I need to preface this review with the following statement. I adore Non. She is one of my favourite people and sometimes I feel we actually share the same reading brain. I loved the books she commissioned when working for Catnip. We meet up from time to time (not enough though) and just talk about books for hours at a time and then stroke said books in foyles. When she first told me about her book I knew I'd love it and I am so so so pleased today to be able to offer you all this review. Yes you could argue I'm terribly biased but even if I didn't adore Non as much as I do I would adore this book (then probably adore her from afar instead).
A boy. A girl. A bump. Trouble.
Hannah’s smart and funny ... she’s also fifteen and pregnant. Aaron is new at school and doesn’t want to attract attention. So why does he offer to be the pretend dad to Hannah’s unborn baby?
Growing up can be trouble but that’s how you find out what really matters.
I have been waiting to read trouble for a long time and I am delighted to say it didn't disappoint. Trouble is the story of Hannah and Aaron. Hannah is 15 and pregnant and Aaron is the new boy at school who pretends to be the father of her child. It was the perfect read for me for several reasons.
Firstly the voices of both Aaron and Hannah are spot on. The way they think, the way chat about things with their friends captures all those thoughts and feelings of a 15 year old and it draws you completely in. As a result I was the with them from page one and had to keep reading as I needed to know more about these characters. Hannah is clever and funny and whilst she does necessarily use it in the traditional way at school you really get the feeling that she is the sort of girl you would have wanted to hang out with when you were at school. Aaron is absolutely adorable and I loved his loyalty and finding out more about his past and why he was the way he was. Not only were the two main characters spot on the whole host of secondary characters from the other kids at school to Aaron elderly friend Neville (whom I must admit I have a special soft spot for) were brilliantly well done too.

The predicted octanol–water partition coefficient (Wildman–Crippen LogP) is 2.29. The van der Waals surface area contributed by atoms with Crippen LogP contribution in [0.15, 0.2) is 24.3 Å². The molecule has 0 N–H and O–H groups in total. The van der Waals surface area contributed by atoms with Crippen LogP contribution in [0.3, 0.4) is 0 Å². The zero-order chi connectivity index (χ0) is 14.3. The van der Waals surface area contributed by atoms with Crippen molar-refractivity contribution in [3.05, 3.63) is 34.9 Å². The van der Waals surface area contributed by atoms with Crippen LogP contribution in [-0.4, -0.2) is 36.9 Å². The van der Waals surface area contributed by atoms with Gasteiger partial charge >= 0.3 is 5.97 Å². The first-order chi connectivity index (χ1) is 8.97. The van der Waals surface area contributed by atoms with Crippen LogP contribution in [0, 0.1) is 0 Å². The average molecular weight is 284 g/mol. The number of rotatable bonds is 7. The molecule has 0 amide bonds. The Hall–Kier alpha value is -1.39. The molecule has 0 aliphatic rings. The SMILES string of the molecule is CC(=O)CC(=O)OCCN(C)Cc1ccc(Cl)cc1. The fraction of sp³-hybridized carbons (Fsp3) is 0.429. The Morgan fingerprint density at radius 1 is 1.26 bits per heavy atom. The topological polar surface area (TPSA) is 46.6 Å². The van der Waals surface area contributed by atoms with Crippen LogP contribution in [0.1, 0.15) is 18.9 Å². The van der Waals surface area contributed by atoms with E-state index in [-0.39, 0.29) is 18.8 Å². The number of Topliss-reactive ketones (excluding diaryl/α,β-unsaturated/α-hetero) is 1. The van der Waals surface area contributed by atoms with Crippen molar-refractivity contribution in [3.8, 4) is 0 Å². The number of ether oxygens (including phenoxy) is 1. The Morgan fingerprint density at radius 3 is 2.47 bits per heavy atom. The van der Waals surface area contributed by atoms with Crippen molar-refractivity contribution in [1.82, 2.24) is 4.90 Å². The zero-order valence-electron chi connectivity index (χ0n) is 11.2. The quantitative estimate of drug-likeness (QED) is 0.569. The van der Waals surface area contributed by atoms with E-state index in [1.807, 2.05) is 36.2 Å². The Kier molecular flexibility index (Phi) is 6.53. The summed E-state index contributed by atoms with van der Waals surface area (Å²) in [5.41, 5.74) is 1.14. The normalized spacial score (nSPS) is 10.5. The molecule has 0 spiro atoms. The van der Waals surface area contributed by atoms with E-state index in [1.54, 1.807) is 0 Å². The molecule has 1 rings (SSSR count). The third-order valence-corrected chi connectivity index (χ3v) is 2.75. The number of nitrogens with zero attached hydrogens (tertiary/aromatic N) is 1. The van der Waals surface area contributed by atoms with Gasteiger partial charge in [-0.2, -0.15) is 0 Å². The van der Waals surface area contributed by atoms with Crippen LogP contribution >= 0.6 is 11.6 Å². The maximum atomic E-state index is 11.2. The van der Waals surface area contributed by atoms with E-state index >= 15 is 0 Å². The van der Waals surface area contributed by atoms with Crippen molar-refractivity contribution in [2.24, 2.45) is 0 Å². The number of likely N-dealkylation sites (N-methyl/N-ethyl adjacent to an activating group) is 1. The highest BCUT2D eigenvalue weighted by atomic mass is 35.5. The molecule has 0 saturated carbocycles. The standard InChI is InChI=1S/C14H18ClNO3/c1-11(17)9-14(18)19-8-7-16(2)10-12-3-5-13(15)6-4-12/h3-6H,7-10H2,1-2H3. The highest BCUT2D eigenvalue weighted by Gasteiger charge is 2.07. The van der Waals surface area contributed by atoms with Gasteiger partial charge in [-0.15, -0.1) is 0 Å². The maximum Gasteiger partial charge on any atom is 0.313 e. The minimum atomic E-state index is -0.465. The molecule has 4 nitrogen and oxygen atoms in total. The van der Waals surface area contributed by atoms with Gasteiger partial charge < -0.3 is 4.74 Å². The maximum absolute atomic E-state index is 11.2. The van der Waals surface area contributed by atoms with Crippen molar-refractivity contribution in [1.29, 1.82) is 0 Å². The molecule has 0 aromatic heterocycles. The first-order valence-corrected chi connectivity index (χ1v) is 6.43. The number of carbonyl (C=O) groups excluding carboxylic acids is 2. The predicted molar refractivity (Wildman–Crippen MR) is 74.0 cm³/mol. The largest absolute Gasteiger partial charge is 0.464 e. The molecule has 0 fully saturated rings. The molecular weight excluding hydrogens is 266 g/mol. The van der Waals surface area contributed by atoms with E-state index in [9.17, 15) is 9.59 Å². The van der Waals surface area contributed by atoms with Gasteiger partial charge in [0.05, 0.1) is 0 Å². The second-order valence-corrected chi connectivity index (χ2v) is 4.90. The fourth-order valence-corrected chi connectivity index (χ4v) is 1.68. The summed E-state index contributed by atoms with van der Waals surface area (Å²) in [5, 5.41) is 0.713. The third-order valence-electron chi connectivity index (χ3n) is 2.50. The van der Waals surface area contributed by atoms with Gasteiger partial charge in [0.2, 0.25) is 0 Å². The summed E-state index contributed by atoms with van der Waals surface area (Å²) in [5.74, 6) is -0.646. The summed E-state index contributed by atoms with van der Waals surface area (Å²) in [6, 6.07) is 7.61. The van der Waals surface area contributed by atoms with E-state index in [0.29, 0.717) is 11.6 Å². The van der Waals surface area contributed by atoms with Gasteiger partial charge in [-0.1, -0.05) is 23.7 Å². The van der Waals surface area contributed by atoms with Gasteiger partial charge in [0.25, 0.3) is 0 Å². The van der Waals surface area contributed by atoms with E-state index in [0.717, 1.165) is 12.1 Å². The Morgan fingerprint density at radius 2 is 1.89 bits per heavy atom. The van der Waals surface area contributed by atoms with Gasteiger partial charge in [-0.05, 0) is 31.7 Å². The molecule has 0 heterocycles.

For me this book is all about friendship and the main characters learning what it is to be a good friend. As the book goes on you get to see shifts in the social groups both Hannah and Aaron associate with and it is brilliant to see them at that last stage of high school going into adulthood as they suss out which of their friends are true friends and deserve the loyalty the other can offer.
One thing I do love about this book is the way in which teenage sex is handled. It isn't judgmental and sees sex as an ordinary part of growing up and teenage life as it should be. It doesn't have a preachy message about it either although it does comment on the way in which society can look down on teenage girls who enjoy doing the deed. I also loved how one of the characters was gay but he wasn't included as a gimmick or put on a pedestal but treated normally. We need more of that in YA fiction please.
Ultimately for me the best part of the book was the relationship between Hannah and Aaron and seeing how it develops over the course of the book. I loved how they bonded but still fell out and argued like proper teenagers. I loved seeing Hannah through Aaron's eyes and I loved seeing how they supported one another through some really though situations.
All in all a fantastic read, heart warming whilst dealing frankly with serious issues in a sensitive and funny way. I, for one, will be recommending this far and wide for a long time to come